COLUMBIA — The wild times of South Carolina campaign finance could be coming to a close if cohorts of politicians and officials have their way.
But a fight is coming, with libertarian-leaning state lawmakers defending the new era of dark money in state politics as a matter of free speech.
“I’ve just had a lot of concerns because that just goes to the power of incumbency,” GOP state Sen. Lee Bright, R-Spartanburg, said of lawmakers attempting to again regulate the spending.
Since a 2010 federal court ruling, anonymous groups in South Carolina have been able to raise and spend unlimited amounts of money from undisclosed sources to attempt to swing elections.
The public is left to theorize who is funding the secretive forces and what their agendas are.
“It’s loose as a goose, so to speak, as to who’s out supporting whom,” Senate Judiciary Chairman Larry Martin said during a hearing on ethics reform last week.
Long-serving officials, including Charleston Mayor Joe Riley and more recently Martin and state Sen. Wes Hayes, have been among the high-profile targets of the secret money. In each of those campaigns, the outside cash didn’t work, with all the incumbents winning re-election.
Hayes, a Rock Hill Republican and former chairman of the Senate Ethics Committee, said a group identifying itself as Conservative GOP PAC spent an estimated $100,000 on “negative” mailers targeting him last fall. The group also was among those to go after Martin, a Pickens Republican.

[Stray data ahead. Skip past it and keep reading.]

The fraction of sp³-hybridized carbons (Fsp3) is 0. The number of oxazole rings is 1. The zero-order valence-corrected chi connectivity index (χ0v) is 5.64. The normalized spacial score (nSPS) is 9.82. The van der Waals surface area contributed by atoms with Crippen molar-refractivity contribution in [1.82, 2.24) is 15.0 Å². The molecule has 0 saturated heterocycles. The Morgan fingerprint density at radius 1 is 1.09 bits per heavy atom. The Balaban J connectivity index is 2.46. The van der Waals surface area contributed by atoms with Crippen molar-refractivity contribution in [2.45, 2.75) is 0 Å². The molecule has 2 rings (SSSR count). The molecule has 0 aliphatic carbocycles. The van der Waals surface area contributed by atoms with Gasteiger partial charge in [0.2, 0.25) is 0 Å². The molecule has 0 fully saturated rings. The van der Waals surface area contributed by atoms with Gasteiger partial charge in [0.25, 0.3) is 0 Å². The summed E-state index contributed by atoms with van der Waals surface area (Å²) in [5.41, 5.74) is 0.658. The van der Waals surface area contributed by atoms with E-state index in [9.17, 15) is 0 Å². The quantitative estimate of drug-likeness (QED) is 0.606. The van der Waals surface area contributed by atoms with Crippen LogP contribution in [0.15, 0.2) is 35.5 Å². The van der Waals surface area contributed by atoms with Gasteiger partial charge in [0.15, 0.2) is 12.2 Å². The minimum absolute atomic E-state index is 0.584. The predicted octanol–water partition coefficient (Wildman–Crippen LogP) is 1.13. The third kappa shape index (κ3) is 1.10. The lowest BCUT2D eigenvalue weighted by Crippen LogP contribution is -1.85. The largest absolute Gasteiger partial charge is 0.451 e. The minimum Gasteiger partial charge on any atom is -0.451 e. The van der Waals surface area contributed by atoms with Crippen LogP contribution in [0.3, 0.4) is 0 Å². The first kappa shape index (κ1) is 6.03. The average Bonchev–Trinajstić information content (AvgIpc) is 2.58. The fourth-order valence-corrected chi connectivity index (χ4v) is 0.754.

Hayes said the only address the group listed was a post office box in Columbia. The PAC is not registered with the S.C. Secretary of State’s Office.
“We don’t know who they are, who’s donating ... we’ll never know,” Hayes said.
The 2010 court ruling essentially knee-capped the state law that had previously required political action committees and other groups to follow limits on campaign donations.
No longer did the groups have to report their spending and donors to the State Ethics Commission. A federal judge ruled that the state’s definition of a “committee” was overly broad.
Hayes, Martin and others also were targeted by ads purchased by Liber-TEA, a group registered in September to Will Folks, a controversial blogger-provocateur and former spokesman for Gov. Mark Sanford.
In TV ads, Liber-TEA accused Martin of exploiting the state’s legislative pension system and criticized his taxpayer-funded travel expenses.